So, at the end of the day, yes, both groups of people are, in fact, motivated. Both would say they "have values."
So, concerning their being motivated, and relatedly to purpose and meaning of life, the $10 questions I might pose are:
How might each view their "sense of self?" And from where do they derive their sense of self?
If they made a list of their values and then made another list of their daily do-ings, be-ings and thoughts, would the second list directly reflect the first? If not, what's underneath the disconnect?
What role might ego play in the dynamics of their relationships, with their own self and then with others at work, at home and at play?
Is there a difference in how one feels about one's self when they are alone, at four in the morning, in their own company, as opposed to being in their new car, or in their new wardrobe, or in front of their new plasma TV screen, or at work, or being the life of the party, or the standout at the meeting...? And if so, what accounts for the disconnect? What's the "cake" and what's the "icing on the cake" and why?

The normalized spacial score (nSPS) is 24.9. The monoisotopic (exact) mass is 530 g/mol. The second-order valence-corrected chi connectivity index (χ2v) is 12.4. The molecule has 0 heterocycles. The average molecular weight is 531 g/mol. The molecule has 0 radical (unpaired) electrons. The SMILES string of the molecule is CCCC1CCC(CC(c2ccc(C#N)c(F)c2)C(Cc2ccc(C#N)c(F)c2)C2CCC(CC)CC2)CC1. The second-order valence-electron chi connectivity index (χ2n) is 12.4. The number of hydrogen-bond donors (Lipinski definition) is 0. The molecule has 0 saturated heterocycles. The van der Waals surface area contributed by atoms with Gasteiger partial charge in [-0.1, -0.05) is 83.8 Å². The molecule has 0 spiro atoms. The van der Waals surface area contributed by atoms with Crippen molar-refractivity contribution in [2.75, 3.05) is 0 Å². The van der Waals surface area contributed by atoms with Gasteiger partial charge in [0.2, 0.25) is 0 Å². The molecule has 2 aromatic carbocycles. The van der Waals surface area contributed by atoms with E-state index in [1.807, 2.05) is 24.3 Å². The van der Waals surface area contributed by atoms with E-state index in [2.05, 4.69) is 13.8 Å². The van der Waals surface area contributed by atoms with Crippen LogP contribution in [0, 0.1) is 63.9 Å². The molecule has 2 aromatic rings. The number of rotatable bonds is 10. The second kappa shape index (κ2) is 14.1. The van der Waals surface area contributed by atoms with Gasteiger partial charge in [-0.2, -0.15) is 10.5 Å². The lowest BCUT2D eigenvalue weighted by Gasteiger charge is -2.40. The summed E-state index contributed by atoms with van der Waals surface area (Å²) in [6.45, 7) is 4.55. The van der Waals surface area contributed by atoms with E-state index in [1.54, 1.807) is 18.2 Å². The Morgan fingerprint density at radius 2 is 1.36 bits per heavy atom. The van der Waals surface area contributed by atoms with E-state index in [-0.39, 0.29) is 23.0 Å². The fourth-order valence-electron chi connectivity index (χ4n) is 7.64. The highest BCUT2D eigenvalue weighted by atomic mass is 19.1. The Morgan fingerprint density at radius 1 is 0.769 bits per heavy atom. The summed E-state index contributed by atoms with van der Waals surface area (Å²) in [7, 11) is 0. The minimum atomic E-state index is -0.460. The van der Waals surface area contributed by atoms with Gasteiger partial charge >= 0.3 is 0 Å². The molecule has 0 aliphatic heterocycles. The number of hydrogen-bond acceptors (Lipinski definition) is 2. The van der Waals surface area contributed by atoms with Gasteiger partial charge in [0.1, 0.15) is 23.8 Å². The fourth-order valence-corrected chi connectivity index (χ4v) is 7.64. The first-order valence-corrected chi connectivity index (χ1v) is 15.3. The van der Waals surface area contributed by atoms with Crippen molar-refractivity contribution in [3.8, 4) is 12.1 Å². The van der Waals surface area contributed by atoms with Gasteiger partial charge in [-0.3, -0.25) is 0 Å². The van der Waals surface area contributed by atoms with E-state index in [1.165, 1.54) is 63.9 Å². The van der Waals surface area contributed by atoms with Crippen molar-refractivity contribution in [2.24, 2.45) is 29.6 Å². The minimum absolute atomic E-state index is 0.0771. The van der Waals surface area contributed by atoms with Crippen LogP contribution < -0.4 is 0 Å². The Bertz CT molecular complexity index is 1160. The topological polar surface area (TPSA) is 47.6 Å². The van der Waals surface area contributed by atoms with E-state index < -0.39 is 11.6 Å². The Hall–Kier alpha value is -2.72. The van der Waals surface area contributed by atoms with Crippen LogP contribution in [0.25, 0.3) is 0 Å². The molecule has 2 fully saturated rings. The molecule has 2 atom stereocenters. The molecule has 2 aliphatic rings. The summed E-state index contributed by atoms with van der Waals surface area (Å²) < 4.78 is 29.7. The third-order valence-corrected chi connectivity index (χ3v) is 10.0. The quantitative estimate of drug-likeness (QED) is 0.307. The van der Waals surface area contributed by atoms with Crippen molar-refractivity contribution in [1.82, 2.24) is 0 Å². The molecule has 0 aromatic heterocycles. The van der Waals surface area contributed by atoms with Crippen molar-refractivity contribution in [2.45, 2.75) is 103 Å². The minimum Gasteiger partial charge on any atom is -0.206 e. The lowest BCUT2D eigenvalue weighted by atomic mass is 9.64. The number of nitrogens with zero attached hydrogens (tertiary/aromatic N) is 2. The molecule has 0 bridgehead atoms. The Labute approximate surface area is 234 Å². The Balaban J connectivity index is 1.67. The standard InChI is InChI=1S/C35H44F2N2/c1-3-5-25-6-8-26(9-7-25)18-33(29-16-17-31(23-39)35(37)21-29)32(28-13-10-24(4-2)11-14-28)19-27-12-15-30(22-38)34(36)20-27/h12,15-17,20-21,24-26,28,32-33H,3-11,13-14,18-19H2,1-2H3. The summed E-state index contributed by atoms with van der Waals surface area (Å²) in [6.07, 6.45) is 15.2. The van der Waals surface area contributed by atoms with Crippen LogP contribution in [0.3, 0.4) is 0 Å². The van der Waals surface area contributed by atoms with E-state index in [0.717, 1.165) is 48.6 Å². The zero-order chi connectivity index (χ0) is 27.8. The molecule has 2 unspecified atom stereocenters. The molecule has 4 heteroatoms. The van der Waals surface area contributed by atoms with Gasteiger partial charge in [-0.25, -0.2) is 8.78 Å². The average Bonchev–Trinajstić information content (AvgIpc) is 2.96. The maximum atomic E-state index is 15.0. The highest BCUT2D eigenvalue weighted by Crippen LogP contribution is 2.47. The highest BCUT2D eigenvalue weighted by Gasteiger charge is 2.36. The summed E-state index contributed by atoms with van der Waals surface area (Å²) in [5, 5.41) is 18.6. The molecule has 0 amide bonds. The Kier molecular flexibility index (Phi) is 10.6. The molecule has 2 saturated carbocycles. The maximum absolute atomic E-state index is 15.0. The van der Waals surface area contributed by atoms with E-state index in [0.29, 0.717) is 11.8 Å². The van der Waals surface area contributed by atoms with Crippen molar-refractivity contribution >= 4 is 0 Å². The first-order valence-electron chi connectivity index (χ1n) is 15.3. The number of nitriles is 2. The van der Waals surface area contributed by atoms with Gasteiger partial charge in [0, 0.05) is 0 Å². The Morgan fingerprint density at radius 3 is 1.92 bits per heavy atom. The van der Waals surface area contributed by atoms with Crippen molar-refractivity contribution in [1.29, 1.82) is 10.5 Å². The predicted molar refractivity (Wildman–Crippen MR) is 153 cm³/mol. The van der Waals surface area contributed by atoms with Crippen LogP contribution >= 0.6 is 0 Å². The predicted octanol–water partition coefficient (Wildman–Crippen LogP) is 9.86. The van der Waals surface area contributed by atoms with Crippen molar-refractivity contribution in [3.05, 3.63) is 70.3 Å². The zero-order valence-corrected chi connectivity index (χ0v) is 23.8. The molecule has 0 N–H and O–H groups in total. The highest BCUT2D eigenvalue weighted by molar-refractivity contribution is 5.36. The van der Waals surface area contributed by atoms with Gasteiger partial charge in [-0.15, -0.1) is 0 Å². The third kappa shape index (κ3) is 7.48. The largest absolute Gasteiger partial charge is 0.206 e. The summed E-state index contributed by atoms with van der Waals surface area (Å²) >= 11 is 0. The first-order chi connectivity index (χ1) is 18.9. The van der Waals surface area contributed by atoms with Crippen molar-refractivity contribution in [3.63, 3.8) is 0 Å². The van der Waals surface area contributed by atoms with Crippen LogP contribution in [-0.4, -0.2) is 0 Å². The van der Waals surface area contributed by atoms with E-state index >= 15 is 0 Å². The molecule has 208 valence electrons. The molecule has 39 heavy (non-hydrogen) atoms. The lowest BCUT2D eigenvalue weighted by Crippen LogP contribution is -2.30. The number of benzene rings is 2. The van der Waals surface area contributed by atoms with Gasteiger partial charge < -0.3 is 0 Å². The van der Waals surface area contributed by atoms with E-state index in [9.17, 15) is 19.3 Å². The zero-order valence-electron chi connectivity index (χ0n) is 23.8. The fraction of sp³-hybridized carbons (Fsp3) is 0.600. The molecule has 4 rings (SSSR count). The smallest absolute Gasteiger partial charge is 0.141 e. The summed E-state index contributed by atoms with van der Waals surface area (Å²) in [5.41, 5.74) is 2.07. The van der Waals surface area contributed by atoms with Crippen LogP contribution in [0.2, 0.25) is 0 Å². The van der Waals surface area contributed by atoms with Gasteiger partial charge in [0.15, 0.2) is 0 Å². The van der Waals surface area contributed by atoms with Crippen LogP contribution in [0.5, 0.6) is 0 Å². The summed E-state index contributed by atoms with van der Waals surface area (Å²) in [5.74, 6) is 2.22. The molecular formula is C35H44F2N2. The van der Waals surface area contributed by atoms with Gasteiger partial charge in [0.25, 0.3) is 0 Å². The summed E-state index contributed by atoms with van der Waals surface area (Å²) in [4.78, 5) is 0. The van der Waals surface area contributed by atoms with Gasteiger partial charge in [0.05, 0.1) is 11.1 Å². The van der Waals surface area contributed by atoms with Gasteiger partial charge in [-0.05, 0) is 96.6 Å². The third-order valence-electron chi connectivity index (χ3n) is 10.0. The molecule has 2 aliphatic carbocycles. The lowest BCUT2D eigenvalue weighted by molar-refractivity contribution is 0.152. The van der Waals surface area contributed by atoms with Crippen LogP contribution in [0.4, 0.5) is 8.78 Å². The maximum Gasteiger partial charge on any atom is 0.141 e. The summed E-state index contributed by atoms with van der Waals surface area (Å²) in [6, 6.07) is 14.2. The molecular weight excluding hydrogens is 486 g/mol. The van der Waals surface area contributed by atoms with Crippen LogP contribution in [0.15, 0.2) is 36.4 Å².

How might each view their world of work and their role in it?
Does work, life and play have meaning? How so?
In terms of motivation, how is your energy and where are you generally on the continuum I mentioned at the start of this article?
Why are you on the planet?
(c) 2005, Peter G. Vajda, Ph.D. All rights in all media reserved.
---ABOUT THE AUTHOR---
Peter G. Vajda, Ph.D, C.P.C. is a founding partner of SpiritHeart, an Atlanta-based company that supports conscious living through coaching, counseling and facilitating. With a practice based on the dynamic intersection of mind, body, emotion and spirit - that is, Essential Well BE-ing - Peter's approach focuses on personal, business, relational and spiritual coaching. He is a professional speaker and published author. For more information contact http://www.spiritheart.net, email@example.com or phone 770.804.9125